The Macalope Weekly: The curation of all fears

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[Editors’ Note: Each week the Macalope skewers the worst of the week’s coverage of Apple and other technology companies. In addition to being a mythical beast, the Macalope is not an employee of Macworld. As a result, the Macalope is always free to criticize any media organization. Even ours.]

A big name leaves Microsoft and the folks there are sure gonna miss his butt keeping that seat warm. And did you know Apple had a few announcements this week? Well, it did. Apparently it’s doing a pretty good job selling stuff and also has some ideas on how to sell stuff in the future. Interesting! One idea, though, rubs this mythical beast’s hide the wrong way. Keep your Mac App Store out of the Macalope’s head, Steve Jobs!

So long, whoever you are

After a lackluster five years with Microsoft, Ray Ozzie announced that he was leaving the company, presumably to spend more time with his money. As is often the case with potential points of embarrassment for Microsoft, the Macalope called up his old friend the Winotaur to get the inside scoop.


MACALOPE: Hey, bull breath, what’s shaking?

WINOTAUR: Oh, nothing, just taking this call on my Windows Phone 7, beeeotch!

MACALOPE: Aw, how cute. The Macalope will try not to ask you to do anything that requires multitasking.


MACALOPE: Touché. Anyway, that’s not why the Macalope called you. He just wanted to say he was sorry to hear Ray Ozzie’s leaving Microsoft.

WINOTAUR: Ray who?

MACALOPE: Ray Ozzie. You know. Microsoft’s chief software architect.

WINOTAUR: Never heard of him.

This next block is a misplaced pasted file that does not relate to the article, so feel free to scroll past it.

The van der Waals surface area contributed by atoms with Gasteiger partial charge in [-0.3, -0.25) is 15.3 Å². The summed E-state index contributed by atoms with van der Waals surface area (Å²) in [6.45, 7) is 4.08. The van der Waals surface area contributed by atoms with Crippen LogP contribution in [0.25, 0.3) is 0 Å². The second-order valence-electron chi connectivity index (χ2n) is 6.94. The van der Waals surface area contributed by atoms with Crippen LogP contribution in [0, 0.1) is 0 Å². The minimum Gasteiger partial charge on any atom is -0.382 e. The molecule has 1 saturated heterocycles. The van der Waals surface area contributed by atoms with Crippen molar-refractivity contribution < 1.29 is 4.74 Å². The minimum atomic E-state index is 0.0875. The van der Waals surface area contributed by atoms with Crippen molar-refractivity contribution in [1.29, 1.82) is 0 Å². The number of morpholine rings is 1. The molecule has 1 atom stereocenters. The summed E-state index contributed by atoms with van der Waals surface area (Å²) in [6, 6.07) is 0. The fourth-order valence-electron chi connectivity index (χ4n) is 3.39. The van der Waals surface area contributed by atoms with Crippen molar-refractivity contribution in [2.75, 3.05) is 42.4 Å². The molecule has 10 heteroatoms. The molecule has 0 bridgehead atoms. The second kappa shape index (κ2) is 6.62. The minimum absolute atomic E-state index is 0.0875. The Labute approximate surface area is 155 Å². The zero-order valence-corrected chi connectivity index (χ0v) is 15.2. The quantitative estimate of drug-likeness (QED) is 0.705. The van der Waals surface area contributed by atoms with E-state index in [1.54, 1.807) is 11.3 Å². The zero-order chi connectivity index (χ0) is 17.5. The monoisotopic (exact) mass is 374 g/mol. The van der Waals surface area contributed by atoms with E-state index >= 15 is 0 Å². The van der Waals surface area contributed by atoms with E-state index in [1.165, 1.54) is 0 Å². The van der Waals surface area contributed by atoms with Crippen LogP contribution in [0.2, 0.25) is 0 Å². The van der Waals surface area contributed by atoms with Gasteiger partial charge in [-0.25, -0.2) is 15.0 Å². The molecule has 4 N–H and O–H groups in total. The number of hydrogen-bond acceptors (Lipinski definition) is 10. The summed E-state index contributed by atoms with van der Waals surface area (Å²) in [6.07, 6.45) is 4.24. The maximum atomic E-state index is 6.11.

WINOTAUR: I think you must be thinking of some other company. Like Lotus or something.

MACALOPE: Yeah, well, no. Wait, look…

WINOTAUR: Oh, come on, let me lay this out for you, squarehead. Have you heard of anything he’s accomplished at Microsoft?


WINOTAUR: I rest my case.

MACALOPE: Huh. Wow. The Macalope has no real comeback for that.

WINOTAUR: Hey, I’m not really going into a tunnel but I’m going to make a static-y noise and hang up now, nnkay?



The Macalope hates it when he wins.

Head I win, tails you lose

This week Apple again announced phenomenal quarterly results and you know what that means: some Wall Street analysts didn’t get it (tip o’ the antlers to RTH PJM via email).

While Apple’s profit climbed to a record last quarter, competition from Google Inc. and Research In Motion Ltd. threatens to squeeze margins.

Really. RIM. This RIM?

It’s true that competition is squeezing Apple’s margins but RIM’s not really the problem. And this is the catch-22 that Apple’s in. If Apple retains small market share and high margins, Wall Street analysts complain about market share. If Apple reduces margin to get higher market share, they complain about margin.

The iPad tablet, released this year, also didn’t sell as well as analysts had estimated.

“Everyone is closing in and it’s a huge question of how they are going to respond,” said Michael Obuchowski, chief investment officer of First Empire Asset Management, which holds Apple shares. “I’m really worried about Apple; I’m not convinced that I’m going to hold Apple two years from now.”